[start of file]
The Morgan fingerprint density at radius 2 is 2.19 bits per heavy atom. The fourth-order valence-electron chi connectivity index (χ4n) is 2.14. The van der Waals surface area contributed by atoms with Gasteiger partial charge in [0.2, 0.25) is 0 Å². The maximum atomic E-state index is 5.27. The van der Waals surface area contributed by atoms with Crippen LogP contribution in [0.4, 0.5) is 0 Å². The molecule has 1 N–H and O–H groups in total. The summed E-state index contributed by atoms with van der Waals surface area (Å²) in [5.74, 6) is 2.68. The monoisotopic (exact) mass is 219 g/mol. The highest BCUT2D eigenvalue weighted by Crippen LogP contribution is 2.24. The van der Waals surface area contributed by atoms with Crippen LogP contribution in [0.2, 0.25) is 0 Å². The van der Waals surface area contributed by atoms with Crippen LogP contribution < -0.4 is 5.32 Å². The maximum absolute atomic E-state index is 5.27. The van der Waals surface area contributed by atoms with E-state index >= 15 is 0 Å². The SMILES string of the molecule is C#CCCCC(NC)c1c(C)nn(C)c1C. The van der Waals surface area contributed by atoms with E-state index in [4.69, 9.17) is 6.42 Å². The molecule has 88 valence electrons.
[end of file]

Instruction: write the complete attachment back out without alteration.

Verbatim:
The Morgan fingerprint density at radius 2 is 2.19 bits per heavy atom. The fourth-order valence-electron chi connectivity index (χ4n) is 2.14. The van der Waals surface area contributed by atoms with Gasteiger partial charge in [0.2, 0.25) is 0 Å². The maximum atomic E-state index is 5.27. The van der Waals surface area contributed by atoms with Crippen LogP contribution in [0.4, 0.5) is 0 Å². The molecule has 1 N–H and O–H groups in total. The summed E-state index contributed by atoms with van der Waals surface area (Å²) in [5.74, 6) is 2.68. The monoisotopic (exact) mass is 219 g/mol. The highest BCUT2D eigenvalue weighted by Crippen LogP contribution is 2.24. The van der Waals surface area contributed by atoms with Crippen LogP contribution in [0.2, 0.25) is 0 Å². The van der Waals surface area contributed by atoms with Crippen LogP contribution < -0.4 is 5.32 Å². The maximum absolute atomic E-state index is 5.27. The van der Waals surface area contributed by atoms with E-state index >= 15 is 0 Å². The SMILES string of the molecule is C#CCCCC(NC)c1c(C)nn(C)c1C. The van der Waals surface area contributed by atoms with E-state index in [4.69, 9.17) is 6.42 Å². The molecule has 88 valence electrons.